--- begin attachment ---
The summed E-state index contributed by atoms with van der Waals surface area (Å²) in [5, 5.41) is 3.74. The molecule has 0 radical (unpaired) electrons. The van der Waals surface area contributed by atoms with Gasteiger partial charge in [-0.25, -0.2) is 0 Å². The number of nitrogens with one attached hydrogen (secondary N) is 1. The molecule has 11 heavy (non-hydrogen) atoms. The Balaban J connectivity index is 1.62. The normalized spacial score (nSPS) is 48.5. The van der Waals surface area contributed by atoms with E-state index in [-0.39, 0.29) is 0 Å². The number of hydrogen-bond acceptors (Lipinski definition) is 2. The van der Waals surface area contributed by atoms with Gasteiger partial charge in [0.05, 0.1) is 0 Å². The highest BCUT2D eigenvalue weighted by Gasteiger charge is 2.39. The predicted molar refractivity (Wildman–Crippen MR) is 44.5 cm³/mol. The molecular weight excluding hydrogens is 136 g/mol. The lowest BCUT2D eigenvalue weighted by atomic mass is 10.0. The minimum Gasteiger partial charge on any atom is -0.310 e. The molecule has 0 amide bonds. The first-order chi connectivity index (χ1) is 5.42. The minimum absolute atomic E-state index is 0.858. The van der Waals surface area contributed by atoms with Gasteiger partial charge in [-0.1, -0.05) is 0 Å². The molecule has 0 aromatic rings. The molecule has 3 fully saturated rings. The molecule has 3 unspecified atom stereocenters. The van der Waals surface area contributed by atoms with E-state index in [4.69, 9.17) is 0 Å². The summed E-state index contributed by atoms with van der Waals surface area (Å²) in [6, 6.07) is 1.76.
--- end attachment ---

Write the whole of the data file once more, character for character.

The summed E-state index contributed by atoms with van der Waals surface area (Å²) in [5, 5.41) is 3.74. The molecule has 0 radical (unpaired) electrons. The van der Waals surface area contributed by atoms with Gasteiger partial charge in [-0.25, -0.2) is 0 Å². The number of nitrogens with one attached hydrogen (secondary N) is 1. The molecule has 11 heavy (non-hydrogen) atoms. The Balaban J connectivity index is 1.62. The normalized spacial score (nSPS) is 48.5. The van der Waals surface area contributed by atoms with E-state index in [-0.39, 0.29) is 0 Å². The number of hydrogen-bond acceptors (Lipinski definition) is 2. The van der Waals surface area contributed by atoms with Gasteiger partial charge in [0.05, 0.1) is 0 Å². The highest BCUT2D eigenvalue weighted by Gasteiger charge is 2.39. The predicted molar refractivity (Wildman–Crippen MR) is 44.5 cm³/mol. The molecular weight excluding hydrogens is 136 g/mol. The lowest BCUT2D eigenvalue weighted by atomic mass is 10.0. The minimum Gasteiger partial charge on any atom is -0.310 e. The molecule has 0 amide bonds. The first-order chi connectivity index (χ1) is 5.42. The minimum absolute atomic E-state index is 0.858. The van der Waals surface area contributed by atoms with Gasteiger partial charge in [-0.1, -0.05) is 0 Å². The molecule has 0 aromatic rings. The molecule has 3 fully saturated rings. The molecule has 3 unspecified atom stereocenters. The van der Waals surface area contributed by atoms with E-state index in [4.69, 9.17) is 0 Å². The summed E-state index contributed by atoms with van der Waals surface area (Å²) in [6, 6.07) is 1.76.